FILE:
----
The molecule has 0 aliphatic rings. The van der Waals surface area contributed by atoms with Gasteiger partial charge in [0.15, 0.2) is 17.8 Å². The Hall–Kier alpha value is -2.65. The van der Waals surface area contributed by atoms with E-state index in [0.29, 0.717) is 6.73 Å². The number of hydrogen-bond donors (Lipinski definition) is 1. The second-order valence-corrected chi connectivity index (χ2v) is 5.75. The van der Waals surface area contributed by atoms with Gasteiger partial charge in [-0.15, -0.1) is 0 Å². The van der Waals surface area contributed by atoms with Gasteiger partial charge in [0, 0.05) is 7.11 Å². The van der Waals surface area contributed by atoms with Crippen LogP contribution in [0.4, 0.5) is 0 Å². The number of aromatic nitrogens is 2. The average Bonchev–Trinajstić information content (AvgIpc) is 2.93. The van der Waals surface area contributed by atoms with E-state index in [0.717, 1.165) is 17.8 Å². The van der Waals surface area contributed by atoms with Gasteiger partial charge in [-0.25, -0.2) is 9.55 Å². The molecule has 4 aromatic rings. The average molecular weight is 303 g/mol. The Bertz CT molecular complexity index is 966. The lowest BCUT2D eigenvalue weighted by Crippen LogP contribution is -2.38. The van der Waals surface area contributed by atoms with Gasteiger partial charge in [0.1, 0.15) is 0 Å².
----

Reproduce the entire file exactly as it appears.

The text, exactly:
The molecule has 0 aliphatic rings. The van der Waals surface area contributed by atoms with Gasteiger partial charge in [0.15, 0.2) is 17.8 Å². The Hall–Kier alpha value is -2.65. The van der Waals surface area contributed by atoms with E-state index in [0.29, 0.717) is 6.73 Å². The number of hydrogen-bond donors (Lipinski definition) is 1. The second-order valence-corrected chi connectivity index (χ2v) is 5.75. The van der Waals surface area contributed by atoms with Gasteiger partial charge in [-0.15, -0.1) is 0 Å². The van der Waals surface area contributed by atoms with Gasteiger partial charge in [0, 0.05) is 7.11 Å². The van der Waals surface area contributed by atoms with Crippen LogP contribution in [0.4, 0.5) is 0 Å². The number of aromatic nitrogens is 2. The average Bonchev–Trinajstić information content (AvgIpc) is 2.93. The van der Waals surface area contributed by atoms with E-state index in [0.717, 1.165) is 17.8 Å². The van der Waals surface area contributed by atoms with Gasteiger partial charge in [-0.25, -0.2) is 9.55 Å². The molecule has 4 aromatic rings. The average molecular weight is 303 g/mol. The Bertz CT molecular complexity index is 966. The lowest BCUT2D eigenvalue weighted by Crippen LogP contribution is -2.38. The van der Waals surface area contributed by atoms with Gasteiger partial charge in [0.1, 0.15) is 0 Å².